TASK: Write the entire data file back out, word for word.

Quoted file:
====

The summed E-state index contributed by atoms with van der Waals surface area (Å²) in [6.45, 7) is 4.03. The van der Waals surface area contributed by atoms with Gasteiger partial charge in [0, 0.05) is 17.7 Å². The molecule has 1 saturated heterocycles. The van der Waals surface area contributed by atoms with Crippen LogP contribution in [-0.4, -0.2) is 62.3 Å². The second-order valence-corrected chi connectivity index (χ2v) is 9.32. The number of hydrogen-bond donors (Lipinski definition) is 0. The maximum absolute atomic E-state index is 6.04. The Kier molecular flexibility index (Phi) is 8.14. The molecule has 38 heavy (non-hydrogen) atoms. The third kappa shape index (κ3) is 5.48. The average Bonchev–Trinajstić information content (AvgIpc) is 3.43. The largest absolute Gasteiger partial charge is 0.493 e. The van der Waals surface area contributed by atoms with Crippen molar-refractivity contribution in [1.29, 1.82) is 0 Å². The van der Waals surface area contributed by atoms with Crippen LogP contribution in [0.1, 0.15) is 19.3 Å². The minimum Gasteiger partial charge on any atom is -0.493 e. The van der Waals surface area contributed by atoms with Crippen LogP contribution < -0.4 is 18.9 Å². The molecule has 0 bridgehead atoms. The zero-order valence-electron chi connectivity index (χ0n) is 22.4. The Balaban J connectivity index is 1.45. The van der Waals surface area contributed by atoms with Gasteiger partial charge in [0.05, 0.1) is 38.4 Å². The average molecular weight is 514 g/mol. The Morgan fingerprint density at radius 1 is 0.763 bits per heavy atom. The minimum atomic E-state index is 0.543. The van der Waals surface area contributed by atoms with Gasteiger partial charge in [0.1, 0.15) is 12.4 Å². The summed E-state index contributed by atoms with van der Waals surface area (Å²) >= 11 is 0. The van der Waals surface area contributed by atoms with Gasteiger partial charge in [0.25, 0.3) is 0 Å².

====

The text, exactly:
The summed E-state index contributed by atoms with van der Waals surface area (Å²) in [6.45, 7) is 4.03. The van der Waals surface area contributed by atoms with Gasteiger partial charge in [0, 0.05) is 17.7 Å². The molecule has 1 saturated heterocycles. The van der Waals surface area contributed by atoms with Crippen LogP contribution in [-0.4, -0.2) is 62.3 Å². The second-order valence-corrected chi connectivity index (χ2v) is 9.32. The number of hydrogen-bond donors (Lipinski definition) is 0. The maximum absolute atomic E-state index is 6.04. The Kier molecular flexibility index (Phi) is 8.14. The molecule has 38 heavy (non-hydrogen) atoms. The third kappa shape index (κ3) is 5.48. The average Bonchev–Trinajstić information content (AvgIpc) is 3.43. The largest absolute Gasteiger partial charge is 0.493 e. The van der Waals surface area contributed by atoms with Crippen molar-refractivity contribution in [1.29, 1.82) is 0 Å². The van der Waals surface area contributed by atoms with Crippen LogP contribution in [0.1, 0.15) is 19.3 Å². The minimum Gasteiger partial charge on any atom is -0.493 e. The van der Waals surface area contributed by atoms with Crippen LogP contribution < -0.4 is 18.9 Å². The molecule has 0 bridgehead atoms. The zero-order valence-electron chi connectivity index (χ0n) is 22.4. The Balaban J connectivity index is 1.45. The van der Waals surface area contributed by atoms with Gasteiger partial charge in [0.05, 0.1) is 38.4 Å². The average molecular weight is 514 g/mol. The Morgan fingerprint density at radius 1 is 0.763 bits per heavy atom. The minimum atomic E-state index is 0.543. The van der Waals surface area contributed by atoms with Gasteiger partial charge in [0.1, 0.15) is 12.4 Å². The summed E-state index contributed by atoms with van der Waals surface area (Å²) >= 11 is 0. The van der Waals surface area contributed by atoms with Gasteiger partial charge in [0.25, 0.3) is 0 Å².